Sometimes it may seem daunting to sift through all the things you hear about how to improve your organic search marketing, but you can take it one step at a time.
Any page from your site that is missing from the organic search index can never be found. So if your pages are not in Google’s index, no Google search can ever find that page. You must check each search engine you’re targeting to see how many pages are indexed and rectify conditions for those missing in action:
Your Webmaster and other technical folks need to take on this issue—getting your pages indexed is your critical first step.
What good is it to be ranked #1 for a search keyword that no one searches for? Take care in selecting keywords that are popular with searchers so that you get the traffic from search marketing you need. But don’t go overboard. Selecting popular keywords that aren’t great matches for your site might get you traffic, but it won’t get you sales. Ensure that you choose keywords that are just right for your customers and for your site.
And for each of these keywords you choose, also select a landing page from your site. Make sure this page contains the information that your customer wants to see for that keyword, not just your marketing information. First seek to satisfy the customer’s information need, only then spinning it for your marketing message.
Now that you have chosen a landing page for each target keyword, it’s time to raise the appeal of those pages—their appeal to search engines and to your customers.
You’ll follow a simple process where measurements for each page are checked. You’ll check the page’s ranking in search results for the target keyword. You’ll look at referrals (the number of searchers who click) from search engines for that keyword to that page. Finally you’ll look at the number of conversions to that page—how many customers actually bought what you’re selling after they found you.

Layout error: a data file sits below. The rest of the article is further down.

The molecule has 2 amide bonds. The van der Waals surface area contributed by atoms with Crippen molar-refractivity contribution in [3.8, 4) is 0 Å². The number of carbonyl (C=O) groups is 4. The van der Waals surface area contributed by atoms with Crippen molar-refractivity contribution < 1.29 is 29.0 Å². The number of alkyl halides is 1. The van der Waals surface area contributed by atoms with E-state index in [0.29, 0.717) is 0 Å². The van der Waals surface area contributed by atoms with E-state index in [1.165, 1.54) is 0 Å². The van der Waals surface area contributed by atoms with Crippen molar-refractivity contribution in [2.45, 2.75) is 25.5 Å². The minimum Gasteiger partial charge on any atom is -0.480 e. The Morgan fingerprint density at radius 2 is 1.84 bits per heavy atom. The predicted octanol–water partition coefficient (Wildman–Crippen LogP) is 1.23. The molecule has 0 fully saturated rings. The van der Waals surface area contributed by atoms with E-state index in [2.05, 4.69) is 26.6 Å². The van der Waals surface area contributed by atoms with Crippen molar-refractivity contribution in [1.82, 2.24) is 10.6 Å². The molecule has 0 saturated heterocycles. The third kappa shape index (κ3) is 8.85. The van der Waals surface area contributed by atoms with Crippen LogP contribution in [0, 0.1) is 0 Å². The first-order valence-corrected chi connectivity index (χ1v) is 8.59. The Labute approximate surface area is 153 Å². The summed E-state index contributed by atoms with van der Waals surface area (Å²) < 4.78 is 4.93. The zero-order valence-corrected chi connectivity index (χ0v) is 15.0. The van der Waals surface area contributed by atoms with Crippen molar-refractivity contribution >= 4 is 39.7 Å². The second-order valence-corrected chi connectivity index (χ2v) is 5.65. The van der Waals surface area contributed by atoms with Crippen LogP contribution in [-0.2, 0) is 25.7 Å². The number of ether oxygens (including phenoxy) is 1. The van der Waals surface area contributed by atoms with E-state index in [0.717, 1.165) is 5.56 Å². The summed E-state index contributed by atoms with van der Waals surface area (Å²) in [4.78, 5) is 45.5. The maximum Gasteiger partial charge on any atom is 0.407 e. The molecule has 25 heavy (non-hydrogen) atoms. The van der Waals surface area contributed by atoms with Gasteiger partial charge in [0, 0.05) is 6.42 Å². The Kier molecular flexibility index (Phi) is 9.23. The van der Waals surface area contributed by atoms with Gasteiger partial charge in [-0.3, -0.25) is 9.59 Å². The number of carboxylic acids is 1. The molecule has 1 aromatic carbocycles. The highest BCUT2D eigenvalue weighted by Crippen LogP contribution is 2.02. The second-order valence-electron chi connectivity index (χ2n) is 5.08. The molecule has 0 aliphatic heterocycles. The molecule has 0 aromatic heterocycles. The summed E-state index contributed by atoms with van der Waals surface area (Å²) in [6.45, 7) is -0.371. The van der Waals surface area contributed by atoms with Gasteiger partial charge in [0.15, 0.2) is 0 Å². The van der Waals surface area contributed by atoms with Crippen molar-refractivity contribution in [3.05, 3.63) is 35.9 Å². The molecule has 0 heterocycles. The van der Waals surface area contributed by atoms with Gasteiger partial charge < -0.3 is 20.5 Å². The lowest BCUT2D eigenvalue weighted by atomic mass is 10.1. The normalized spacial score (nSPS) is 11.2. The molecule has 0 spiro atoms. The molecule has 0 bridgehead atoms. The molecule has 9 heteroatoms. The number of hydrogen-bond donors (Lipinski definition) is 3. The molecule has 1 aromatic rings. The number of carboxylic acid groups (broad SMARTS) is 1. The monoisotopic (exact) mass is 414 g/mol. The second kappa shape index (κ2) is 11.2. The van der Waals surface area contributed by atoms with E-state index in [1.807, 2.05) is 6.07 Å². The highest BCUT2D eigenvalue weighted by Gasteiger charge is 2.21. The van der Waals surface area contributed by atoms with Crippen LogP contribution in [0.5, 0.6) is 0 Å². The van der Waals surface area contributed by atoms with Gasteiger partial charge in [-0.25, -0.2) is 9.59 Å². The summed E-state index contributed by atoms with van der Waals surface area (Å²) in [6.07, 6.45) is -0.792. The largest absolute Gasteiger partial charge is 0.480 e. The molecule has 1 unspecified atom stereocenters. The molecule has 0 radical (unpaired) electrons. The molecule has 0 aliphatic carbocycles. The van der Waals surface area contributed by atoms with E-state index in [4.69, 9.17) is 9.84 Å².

With this baseline of measurement, it’s time to start tinkering. If you have low rankings, then add more occurrences of the target keyword to the title and to the page’s text (but not too many, because then it will not be appealing to the searchers themselves). If you have low referrals, then take a look at the title of your page—maybe it is not causing searchers to click on your page in the search results. If your conversions are low, check out the marketing message on your landing pages (and the other pages on your site that lead to the conversion)—maybe you are not persuading people to take the next step.
You can continue to analyze your metrics over and over again as you continually change your pages to improve.
Optimizing your content is important, but it’s not enough. With so many millions of Web pages out there containing most keywords searchers use, the search engines need something more to decide which pages are the best.
Search engines use a technique called link analysis to identify which pages have the highest number of links from quality sites for the subject the searcher is looking for. So you need to get those links pointed at your pages.
Make your site a link magnet—a site whose content is so interesting, so fresh, and so unique that other sites just have to link to your pages. Don’t just stop at content, either—if you can provide a unique tool that your customers like, do it. If your site is valuable, it will draw links.
And don’t sabotage your efforts with long URLs or forced registration before allowing this great content to be viewed. Other sites won’t link to your pages if unless they are confident that your URL will be around for a while and you offer a good experience for the visitors they are referring to you.
Any site can improve its search marketing, so get started. Download the complete set of slides for this talk, called Step-by-Step Organic Search Success. For even more ideas, check out the book Search Engine Marketing, Inc.